It's been a while since our last installment of Sunday Crocodilian, and I've missed writing these up. Such is the nature of traveling and being kept busy.

The Gharial (Gavialis gangeticus) is one of the longest living crocodilians and also has the narrowest snout among other extant species. They were once found all throughout India, Nepal, Myanmar, Pakistan and Bhutan, but a severe population decline has isolated the wild members of the species to small groups in India and Nepal. For this reason it is also known as the Indian Gharial. They are probably the most aquatic of all crocodilians as well, and do not move well on land.

Gharials have extremely long, narrow snouts with small, sharp teeth. This is an adaptation that allows them to be excellent underwater hunters, able to swing their jaws quickly through the water to snatch fish. This adaptation also limits them to that diet, however, and they generally do not prey on non-aquatic life, sticking mostly to fish and crustaceans. Male Gharials are distinguished by the bulbous growth on the ends of their snouts, which resembles an Indian pot called a ghara, which is how the common name was derived. Gharas only appear on mature males of about 13 years of age.

Mature adult Gharials average about 15 feet (4.5 meters) in total body length, although the longest recorded specimen was measured at 20.5 feet (6.25 meters). They will weigh about 550 pounds (250 kg), with mature females growing up to around 12 feet (3.75 meters) in length. Their tails are long and flat, and their rear feet are webbed, which allows them to move agilely through the water. On land they lose much of the mobility they enjoy in the water, though, only able to pull themselves forward with their legs and sliding on their bellies. They are not capable of performing the high-step walks of other crocodilians.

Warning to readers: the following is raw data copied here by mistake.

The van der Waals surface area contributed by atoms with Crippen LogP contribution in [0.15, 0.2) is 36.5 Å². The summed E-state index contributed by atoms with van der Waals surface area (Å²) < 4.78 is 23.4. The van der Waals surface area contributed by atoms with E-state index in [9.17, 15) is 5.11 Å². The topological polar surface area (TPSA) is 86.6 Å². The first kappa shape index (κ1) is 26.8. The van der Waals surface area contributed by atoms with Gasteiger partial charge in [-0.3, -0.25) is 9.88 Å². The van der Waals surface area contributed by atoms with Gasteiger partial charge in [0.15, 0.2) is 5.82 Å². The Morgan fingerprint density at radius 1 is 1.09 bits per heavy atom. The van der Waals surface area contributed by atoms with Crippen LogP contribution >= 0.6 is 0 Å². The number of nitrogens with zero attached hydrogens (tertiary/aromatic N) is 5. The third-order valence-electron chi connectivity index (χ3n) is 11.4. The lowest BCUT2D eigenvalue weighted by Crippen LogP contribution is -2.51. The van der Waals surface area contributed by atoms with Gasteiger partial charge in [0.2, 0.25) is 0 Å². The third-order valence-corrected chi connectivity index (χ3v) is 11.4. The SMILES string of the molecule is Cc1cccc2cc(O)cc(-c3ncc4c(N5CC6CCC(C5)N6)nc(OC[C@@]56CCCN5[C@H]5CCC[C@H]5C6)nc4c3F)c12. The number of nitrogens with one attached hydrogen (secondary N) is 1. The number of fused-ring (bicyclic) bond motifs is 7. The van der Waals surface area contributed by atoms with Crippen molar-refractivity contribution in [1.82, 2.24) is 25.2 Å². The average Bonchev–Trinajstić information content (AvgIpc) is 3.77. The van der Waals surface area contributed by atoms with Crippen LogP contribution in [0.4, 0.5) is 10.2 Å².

Female Gharials do not attain sexual maturity until they are 10 years old, and they are grouped in harems that are guarded by large males. They signal their readiness to mate by holding their snouts into the air, and the mating season usually occurs in December and January. Gravid females will haul themselves onto land to dig nesting holes, into which they will lay their clutches of about 40 eggs. The incubation period is about 70 days, during which the female will guard her nest from predators. She'll hear her hatchlings cry under the sand and dig them out, though she doesn't carry them in her mouth like other crocodilians. The hatchlings will stay with her for the first weeks or months of their lives.

Gharials nearly became extinct during the 1970s. Within the space of three human generations, from the beginning of the 1900s on, Gharials experienced a 96% population decline, going from about 10,000 wild individuals to only about 235. They are still currently under threat from hunting and habitat degradation, which have both kept this recovering species on the brink of extinction. Initiatives are underway to further protect Gharial habitats, and educate the public about the need for conservation. Captive breeding programs will not be enough to save them.